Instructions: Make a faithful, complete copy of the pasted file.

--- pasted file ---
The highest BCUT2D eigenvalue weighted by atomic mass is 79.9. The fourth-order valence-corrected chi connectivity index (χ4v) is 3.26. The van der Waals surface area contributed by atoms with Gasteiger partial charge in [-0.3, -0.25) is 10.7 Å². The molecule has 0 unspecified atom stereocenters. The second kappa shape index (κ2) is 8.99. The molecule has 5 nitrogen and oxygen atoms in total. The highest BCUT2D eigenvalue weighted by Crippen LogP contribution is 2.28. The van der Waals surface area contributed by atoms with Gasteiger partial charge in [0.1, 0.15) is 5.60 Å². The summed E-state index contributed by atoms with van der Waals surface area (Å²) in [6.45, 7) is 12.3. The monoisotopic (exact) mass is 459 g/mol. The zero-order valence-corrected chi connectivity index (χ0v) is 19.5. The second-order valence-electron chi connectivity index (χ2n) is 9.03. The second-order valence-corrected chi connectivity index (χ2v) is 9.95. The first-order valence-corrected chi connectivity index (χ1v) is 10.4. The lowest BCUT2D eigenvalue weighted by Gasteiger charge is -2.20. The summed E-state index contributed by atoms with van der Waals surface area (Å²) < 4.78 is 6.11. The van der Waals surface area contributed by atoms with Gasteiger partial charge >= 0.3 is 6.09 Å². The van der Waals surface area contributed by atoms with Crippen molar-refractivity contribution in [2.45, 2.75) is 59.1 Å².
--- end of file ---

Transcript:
The highest BCUT2D eigenvalue weighted by atomic mass is 79.9. The fourth-order valence-corrected chi connectivity index (χ4v) is 3.26. The van der Waals surface area contributed by atoms with Gasteiger partial charge in [-0.3, -0.25) is 10.7 Å². The molecule has 0 unspecified atom stereocenters. The second kappa shape index (κ2) is 8.99. The molecule has 5 nitrogen and oxygen atoms in total. The highest BCUT2D eigenvalue weighted by Crippen LogP contribution is 2.28. The van der Waals surface area contributed by atoms with Gasteiger partial charge in [0.1, 0.15) is 5.60 Å². The summed E-state index contributed by atoms with van der Waals surface area (Å²) in [6.45, 7) is 12.3. The monoisotopic (exact) mass is 459 g/mol. The zero-order valence-corrected chi connectivity index (χ0v) is 19.5. The second-order valence-electron chi connectivity index (χ2n) is 9.03. The second-order valence-corrected chi connectivity index (χ2v) is 9.95. The first-order valence-corrected chi connectivity index (χ1v) is 10.4. The lowest BCUT2D eigenvalue weighted by Gasteiger charge is -2.20. The summed E-state index contributed by atoms with van der Waals surface area (Å²) < 4.78 is 6.11. The van der Waals surface area contributed by atoms with Gasteiger partial charge >= 0.3 is 6.09 Å². The van der Waals surface area contributed by atoms with Crippen molar-refractivity contribution in [2.45, 2.75) is 59.1 Å².